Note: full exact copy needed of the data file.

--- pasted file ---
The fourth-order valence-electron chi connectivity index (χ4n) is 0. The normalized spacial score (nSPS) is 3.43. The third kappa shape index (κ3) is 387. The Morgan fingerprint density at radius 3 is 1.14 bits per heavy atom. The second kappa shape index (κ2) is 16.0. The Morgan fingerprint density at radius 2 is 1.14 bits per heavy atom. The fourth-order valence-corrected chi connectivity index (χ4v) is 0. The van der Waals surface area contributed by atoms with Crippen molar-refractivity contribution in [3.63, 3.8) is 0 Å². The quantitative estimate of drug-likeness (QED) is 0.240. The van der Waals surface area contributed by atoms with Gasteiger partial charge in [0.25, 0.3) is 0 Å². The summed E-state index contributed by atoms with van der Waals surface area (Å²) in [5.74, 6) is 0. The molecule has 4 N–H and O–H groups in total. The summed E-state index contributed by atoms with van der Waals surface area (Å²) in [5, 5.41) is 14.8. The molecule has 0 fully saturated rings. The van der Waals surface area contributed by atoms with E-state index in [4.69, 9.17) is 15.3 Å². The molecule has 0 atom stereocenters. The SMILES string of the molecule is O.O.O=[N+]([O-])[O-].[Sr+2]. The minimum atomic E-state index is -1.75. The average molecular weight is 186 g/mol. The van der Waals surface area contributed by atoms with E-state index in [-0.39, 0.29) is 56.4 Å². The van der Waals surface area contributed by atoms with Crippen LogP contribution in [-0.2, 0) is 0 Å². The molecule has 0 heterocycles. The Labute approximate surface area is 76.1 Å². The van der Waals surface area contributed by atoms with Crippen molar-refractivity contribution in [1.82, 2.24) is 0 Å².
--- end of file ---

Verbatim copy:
The fourth-order valence-electron chi connectivity index (χ4n) is 0. The normalized spacial score (nSPS) is 3.43. The third kappa shape index (κ3) is 387. The Morgan fingerprint density at radius 3 is 1.14 bits per heavy atom. The second kappa shape index (κ2) is 16.0. The Morgan fingerprint density at radius 2 is 1.14 bits per heavy atom. The fourth-order valence-corrected chi connectivity index (χ4v) is 0. The van der Waals surface area contributed by atoms with Crippen molar-refractivity contribution in [3.63, 3.8) is 0 Å². The quantitative estimate of drug-likeness (QED) is 0.240. The van der Waals surface area contributed by atoms with Gasteiger partial charge in [0.25, 0.3) is 0 Å². The summed E-state index contributed by atoms with van der Waals surface area (Å²) in [5.74, 6) is 0. The molecule has 4 N–H and O–H groups in total. The summed E-state index contributed by atoms with van der Waals surface area (Å²) in [5, 5.41) is 14.8. The molecule has 0 fully saturated rings. The van der Waals surface area contributed by atoms with E-state index in [4.69, 9.17) is 15.3 Å². The molecule has 0 atom stereocenters. The SMILES string of the molecule is O.O.O=[N+]([O-])[O-].[Sr+2]. The minimum atomic E-state index is -1.75. The average molecular weight is 186 g/mol. The van der Waals surface area contributed by atoms with E-state index in [-0.39, 0.29) is 56.4 Å². The van der Waals surface area contributed by atoms with Crippen LogP contribution in [-0.2, 0) is 0 Å². The molecule has 0 heterocycles. The Labute approximate surface area is 76.1 Å². The van der Waals surface area contributed by atoms with Crippen molar-refractivity contribution in [1.82, 2.24) is 0 Å².